The Inside City

There are ancient walled cities all across the world

This story begins in Lahore’s walled, or inside city, as it is called in Urdu, in what was then India.

A pir (seer) predicts great things for the boy, Awais. The year is 1919 - the year of the Jallianwala Bagh (Amritsar) Massacre where anywhere from 379-1,000 unsuspecting peaceful protestors were killed by British troops. 

Politics is everywhere. Will the British go? Will they be booted out?

And what will happen to India, then?

Khurshid begins to wonder if the pir (seer) had been wrong about whom the gift of greatness was meant for. She tries to teach Awais her burning overpowering hate. But his sister Maryam is one of Awais’s two great loves. He can’t believe what his mother says. He can’t hate Maryam. Or, he wonders, can he?

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About the author

Anita Mir was born in Lahore, Pakistan and came to England when she was four. She grew up in County Durham and Wales, and it was only when she moved to Lahore with her family in her late teens that it hit her that mornings weren’t supposed to be pitch black

She writes fiction and plays, has had two shorts on (The Space and Soho), been longlisted for several prizes (The Bruntwood, the Soho/Verity Bargate, the Old Vic 12), and had a short story published this year in ‘New Welsh Review’. 

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Why We Like It

- A reimagining of Partition and its consequences

- A fascinating insight into Lahore

- Exquisite writing about family 

Anita Mir

Anita was born in Lahore, Pakistan and came to England when she was four. She grew up in County Durham and Wales, and it was only when she moved to Lahore with her family in her late teens that it hit her that mornings weren’t supposed to be pitch black. Pakistan was a shock. And she stayed in shock. Is perhaps still in shock. But it was also love at first sight. Lahore Lahore hai/ Lahore is Lahore. Yep. Another thing that doesn’t quite translate.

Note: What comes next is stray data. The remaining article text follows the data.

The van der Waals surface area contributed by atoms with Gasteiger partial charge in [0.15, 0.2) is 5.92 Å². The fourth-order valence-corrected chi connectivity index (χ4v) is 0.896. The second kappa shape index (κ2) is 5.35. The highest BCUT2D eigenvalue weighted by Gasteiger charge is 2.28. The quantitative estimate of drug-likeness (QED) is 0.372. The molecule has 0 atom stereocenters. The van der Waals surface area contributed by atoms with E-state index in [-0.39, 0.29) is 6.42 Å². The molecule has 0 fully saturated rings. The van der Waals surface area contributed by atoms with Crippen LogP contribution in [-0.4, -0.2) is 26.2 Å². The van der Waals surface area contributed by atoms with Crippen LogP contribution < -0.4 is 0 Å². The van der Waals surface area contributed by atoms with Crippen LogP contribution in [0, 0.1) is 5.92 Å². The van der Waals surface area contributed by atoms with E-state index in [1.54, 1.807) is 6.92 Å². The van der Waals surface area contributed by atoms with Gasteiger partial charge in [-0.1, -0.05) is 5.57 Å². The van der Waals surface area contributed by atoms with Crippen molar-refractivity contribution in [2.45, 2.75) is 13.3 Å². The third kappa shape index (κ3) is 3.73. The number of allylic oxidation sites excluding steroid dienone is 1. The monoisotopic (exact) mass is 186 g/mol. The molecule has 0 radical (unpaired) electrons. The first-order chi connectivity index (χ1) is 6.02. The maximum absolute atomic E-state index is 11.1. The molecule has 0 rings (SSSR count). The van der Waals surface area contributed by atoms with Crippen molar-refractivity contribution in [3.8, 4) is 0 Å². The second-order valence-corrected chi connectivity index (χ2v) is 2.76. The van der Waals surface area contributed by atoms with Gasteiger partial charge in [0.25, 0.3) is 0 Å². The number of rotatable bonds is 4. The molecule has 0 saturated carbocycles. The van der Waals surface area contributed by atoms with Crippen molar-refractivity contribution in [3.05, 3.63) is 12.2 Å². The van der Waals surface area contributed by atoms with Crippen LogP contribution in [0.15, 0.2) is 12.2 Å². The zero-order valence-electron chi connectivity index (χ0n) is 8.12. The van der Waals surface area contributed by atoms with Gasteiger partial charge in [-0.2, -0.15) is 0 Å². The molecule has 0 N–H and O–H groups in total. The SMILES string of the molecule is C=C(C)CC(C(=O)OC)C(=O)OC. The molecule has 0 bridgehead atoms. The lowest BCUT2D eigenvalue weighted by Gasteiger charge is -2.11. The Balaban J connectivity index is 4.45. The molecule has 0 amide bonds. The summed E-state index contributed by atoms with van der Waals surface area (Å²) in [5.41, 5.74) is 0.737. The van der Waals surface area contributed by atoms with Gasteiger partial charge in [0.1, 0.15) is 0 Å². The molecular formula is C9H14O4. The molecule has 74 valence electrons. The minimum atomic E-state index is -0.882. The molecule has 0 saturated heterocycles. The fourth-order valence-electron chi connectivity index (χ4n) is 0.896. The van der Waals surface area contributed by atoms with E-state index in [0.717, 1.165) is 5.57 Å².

Straight out of university, she applied for a job at a newspaper and for some strange reason, got it. Most of her work there was on human rights issues, particularly those pertaining to religious minorities and women. Her lighter pieces she wrote under a pseudonym, which, seven years later, her boss told her she’d spelt wrong.

From journalism, she ambled into development work. The best of her development work was when she was privileged to head two emergency programmes.

Anita kept on coming back to England then to Pakistan then...and one day (still plan-less), just stuck it out in London.

She writes fiction and plays, has had two shorts on (The Space and Soho), been longlisted for several prizes (The Bruntwood, the Soho/Verity Bargate, the Old Vic 12), and had a short story published this year in ‘New Welsh Review’. She likes hearing her director friends tell her, ‘Any minute, you’re going to break through’. In her more reflective moments, of which there are now few, she wonders what she’s supposed to break through to. And if, when she does, she’ll like it.

Anita lives in the un-trendy part of East London and when not teaching, can be found playing basketball with her boy, or else, pouring over Lego instructions with the zeal of someone who’s going to grow up to be a YouTube star.

How it works

The book will be delivered in 10 instalments (or staves), one every day. The instalments are delivered to your Pigeonhole bookshelf on your IOS or Android app, plus you can read on our web reader. You will receive an email letting you know when each stave is available.

We believe that shared reading leads to new ideas and connections. That’s why we have a dynamic commenting system which allows in-text discussion between our readers. Post a comment and all your fellow readers will be able to respond. You can also choose to receive notifications (customise them here) when someone responds to your comment, or, additionally, whenever a comment is left in the book.

As you read you will see round purple icons at the edge of certain paragraphs – tap on these to reveal behind-the-scenes extra content!

Links will be included at the end of the final stave which will allow you to leave reviews on Amazon and Goodreads. The full book will be available on your Pigeonhole bookshelf for one month for you to read at your leisure. 

Any questions? Drop us a line on laurence@pigeonholepublishing.com.

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TO READ WITH

Join our commmunity of readers or read with friends in your own private book club.

2. PICK A BOOK
 

And read it in bite-sized instalments – called staves – that fit busy modern lives.

3. HIGHLIGHT AND DISCUSS
 

Save your favourite bits and leave thoughts to connect with fellow readers.

4. GET BEHIND
THE STORY

Beautiful extras in the margins immerse you in the world of each book.

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